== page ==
One specific challenge involves patients who receive incorrect information from their insurance companies about whether they need a referral to receive urgent care. The practice feels caught in the middle when patients whose insurers have told them they don’t need a referral are later billed for an appointment. A related nuisance is after-hours verification. “Patients only know that they have insurance; they don’t know the type, the parameters,” says Granderson. She sees these obstacles as the responsibility of insurers to better educate their clients and believes it’s up to patients to follow through.
Unfortunately, though, neither of those things is likely to happen - patients will likely never understand their benefits as well as practices would hope, so VMAC needs to train its front-desk staff to educate them. Having all patients sign a printed financial policy before seeing a physician will make it very clear to them that they may be responsible for payment.
Obtain verification and benefits information quickly by using payers’ online services. After bookmarking these Web sites, staff will find it shouldn’t take too long to verify patients’ coverage as they walk through the door. The SSI Group and others offer tools like bar-code scanners that read patients’ insurance cards and automatically connect to the Internet to initiate the verification process.
In addition to making smart process improvements like this, VMAC must become more tech savvy before it can achieve its expansion goals. Davis has a vague notion of transitioning “to electronic practice,” but when asked about the practice’s plans for EMR adoption, Granderson reveals she’s not even sure whether systems are available for individual practices.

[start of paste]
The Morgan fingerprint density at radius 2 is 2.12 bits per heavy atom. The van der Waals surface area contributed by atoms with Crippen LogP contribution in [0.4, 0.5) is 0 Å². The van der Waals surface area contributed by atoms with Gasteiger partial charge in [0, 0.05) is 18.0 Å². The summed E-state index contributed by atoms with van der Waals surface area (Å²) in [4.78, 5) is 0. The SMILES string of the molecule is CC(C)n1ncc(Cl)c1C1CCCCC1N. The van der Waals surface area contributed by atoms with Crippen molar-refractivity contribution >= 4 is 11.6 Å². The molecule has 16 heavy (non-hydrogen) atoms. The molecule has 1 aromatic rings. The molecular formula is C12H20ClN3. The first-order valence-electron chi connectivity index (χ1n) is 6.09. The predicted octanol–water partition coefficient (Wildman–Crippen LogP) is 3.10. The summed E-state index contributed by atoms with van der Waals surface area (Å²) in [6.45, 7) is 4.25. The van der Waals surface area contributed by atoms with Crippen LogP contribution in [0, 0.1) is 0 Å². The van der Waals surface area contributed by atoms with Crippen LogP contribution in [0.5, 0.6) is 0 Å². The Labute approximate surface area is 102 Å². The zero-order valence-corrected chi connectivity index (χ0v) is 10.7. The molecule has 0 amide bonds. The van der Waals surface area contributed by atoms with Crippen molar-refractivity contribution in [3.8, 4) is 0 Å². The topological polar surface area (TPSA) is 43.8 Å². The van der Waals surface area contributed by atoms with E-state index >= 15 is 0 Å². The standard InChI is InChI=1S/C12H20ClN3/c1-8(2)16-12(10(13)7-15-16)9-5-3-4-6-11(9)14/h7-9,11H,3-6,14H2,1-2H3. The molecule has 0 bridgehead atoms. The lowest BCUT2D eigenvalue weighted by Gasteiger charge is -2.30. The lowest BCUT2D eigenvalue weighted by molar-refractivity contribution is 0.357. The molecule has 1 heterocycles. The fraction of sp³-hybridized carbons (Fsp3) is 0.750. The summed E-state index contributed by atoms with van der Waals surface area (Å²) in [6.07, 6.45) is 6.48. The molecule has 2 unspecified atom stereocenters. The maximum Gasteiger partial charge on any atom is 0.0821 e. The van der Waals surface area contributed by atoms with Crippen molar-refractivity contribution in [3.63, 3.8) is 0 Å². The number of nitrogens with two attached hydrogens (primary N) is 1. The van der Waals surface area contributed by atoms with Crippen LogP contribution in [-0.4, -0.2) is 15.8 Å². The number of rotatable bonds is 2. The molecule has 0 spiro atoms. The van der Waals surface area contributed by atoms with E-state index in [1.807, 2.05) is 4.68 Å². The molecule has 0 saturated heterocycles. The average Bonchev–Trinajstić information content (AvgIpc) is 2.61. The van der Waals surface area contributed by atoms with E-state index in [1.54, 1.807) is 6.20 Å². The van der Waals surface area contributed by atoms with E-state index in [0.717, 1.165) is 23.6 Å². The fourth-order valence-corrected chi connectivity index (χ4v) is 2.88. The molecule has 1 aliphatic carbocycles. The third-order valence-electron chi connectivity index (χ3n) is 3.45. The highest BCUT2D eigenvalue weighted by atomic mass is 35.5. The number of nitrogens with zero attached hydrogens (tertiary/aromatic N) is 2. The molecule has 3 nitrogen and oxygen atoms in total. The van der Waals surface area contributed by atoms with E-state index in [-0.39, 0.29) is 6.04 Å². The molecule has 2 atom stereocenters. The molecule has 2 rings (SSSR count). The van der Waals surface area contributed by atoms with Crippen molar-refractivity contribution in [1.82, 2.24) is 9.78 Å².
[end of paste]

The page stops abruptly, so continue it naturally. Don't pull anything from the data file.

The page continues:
A good EMR (and clear policies for using its features) can take VMAC to the next level by automating many tedious tasks and performing some marketing activities. The practice could, for instance, automatically generate a coupon mailing to patients who’ve just been seen. (Even if they don’t use the coupon themselves, they can be encouraged to pass it on to friends and family.)
Online resources like Physicians Practice’s EMR Guide can serve as a starting point. (Visit www.PhysiciansPractice.com, and click on Electronic Medical Records under the Buyers Guide menu.) Davis might also consider personal education opportunities like attending the Medical Group Management Association’s annual conference. Granderson’s proven ability to educate herself could make her a great internal advocate for VMAC’s tech-adoption efforts. Those shopping for new office technology for VMAC should look at how specific software products might be integrated into that new Web site.
The subject of VMAC’s own site relates back to a plainly defined practice vision. As mentioned, Davis hopes “to get a good, interactive Web site going” in the near future to prompt potential patients to think of VMAC when they require its services. He’s already thinking about how to brand the site and believes a tag line like “Nobody knows better than you when you need to see a doctor” will help increase traffic. Again, though, applying an even more specific practice vision throughout the site may be most useful for acquainting patients with VMAC’s character. A Web site is an opportunity to introduce a practice’s culture, which VMAC should aim to make consistent across every encounter a patient - or corporate customer - has with the clinic.